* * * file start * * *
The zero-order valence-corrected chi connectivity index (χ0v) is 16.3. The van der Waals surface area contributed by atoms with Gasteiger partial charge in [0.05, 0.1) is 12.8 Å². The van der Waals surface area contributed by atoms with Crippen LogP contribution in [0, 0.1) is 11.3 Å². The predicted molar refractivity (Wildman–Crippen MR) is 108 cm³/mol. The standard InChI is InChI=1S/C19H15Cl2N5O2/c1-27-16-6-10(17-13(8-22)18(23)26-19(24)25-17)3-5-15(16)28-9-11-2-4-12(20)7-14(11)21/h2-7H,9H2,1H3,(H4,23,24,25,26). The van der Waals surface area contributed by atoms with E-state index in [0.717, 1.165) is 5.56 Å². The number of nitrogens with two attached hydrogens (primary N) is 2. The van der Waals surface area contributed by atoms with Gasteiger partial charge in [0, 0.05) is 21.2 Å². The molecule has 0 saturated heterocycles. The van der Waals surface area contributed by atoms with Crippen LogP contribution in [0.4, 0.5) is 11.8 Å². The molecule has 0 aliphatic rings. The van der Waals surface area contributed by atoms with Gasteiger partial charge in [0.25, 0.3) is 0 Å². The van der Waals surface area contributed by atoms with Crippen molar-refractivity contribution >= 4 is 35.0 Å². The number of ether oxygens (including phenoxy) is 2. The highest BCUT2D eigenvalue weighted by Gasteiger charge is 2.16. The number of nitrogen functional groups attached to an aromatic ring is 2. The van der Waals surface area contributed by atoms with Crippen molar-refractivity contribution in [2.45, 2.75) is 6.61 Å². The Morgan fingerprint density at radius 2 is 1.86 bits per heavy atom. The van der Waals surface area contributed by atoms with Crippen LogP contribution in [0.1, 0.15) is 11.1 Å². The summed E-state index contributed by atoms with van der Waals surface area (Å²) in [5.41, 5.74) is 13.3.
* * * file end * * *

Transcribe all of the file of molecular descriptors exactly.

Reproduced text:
The zero-order valence-corrected chi connectivity index (χ0v) is 16.3. The van der Waals surface area contributed by atoms with Gasteiger partial charge in [0.05, 0.1) is 12.8 Å². The van der Waals surface area contributed by atoms with Crippen LogP contribution in [0, 0.1) is 11.3 Å². The predicted molar refractivity (Wildman–Crippen MR) is 108 cm³/mol. The standard InChI is InChI=1S/C19H15Cl2N5O2/c1-27-16-6-10(17-13(8-22)18(23)26-19(24)25-17)3-5-15(16)28-9-11-2-4-12(20)7-14(11)21/h2-7H,9H2,1H3,(H4,23,24,25,26). The van der Waals surface area contributed by atoms with E-state index in [0.717, 1.165) is 5.56 Å². The number of nitrogens with two attached hydrogens (primary N) is 2. The van der Waals surface area contributed by atoms with Gasteiger partial charge in [0, 0.05) is 21.2 Å². The molecule has 0 saturated heterocycles. The van der Waals surface area contributed by atoms with Crippen LogP contribution in [0.4, 0.5) is 11.8 Å². The molecule has 0 aliphatic rings. The van der Waals surface area contributed by atoms with Gasteiger partial charge in [0.25, 0.3) is 0 Å². The van der Waals surface area contributed by atoms with Crippen molar-refractivity contribution >= 4 is 35.0 Å². The number of ether oxygens (including phenoxy) is 2. The highest BCUT2D eigenvalue weighted by Gasteiger charge is 2.16. The number of nitrogen functional groups attached to an aromatic ring is 2. The van der Waals surface area contributed by atoms with Crippen molar-refractivity contribution in [2.45, 2.75) is 6.61 Å². The Morgan fingerprint density at radius 2 is 1.86 bits per heavy atom. The van der Waals surface area contributed by atoms with Crippen LogP contribution in [0.1, 0.15) is 11.1 Å². The summed E-state index contributed by atoms with van der Waals surface area (Å²) in [5.41, 5.74) is 13.3.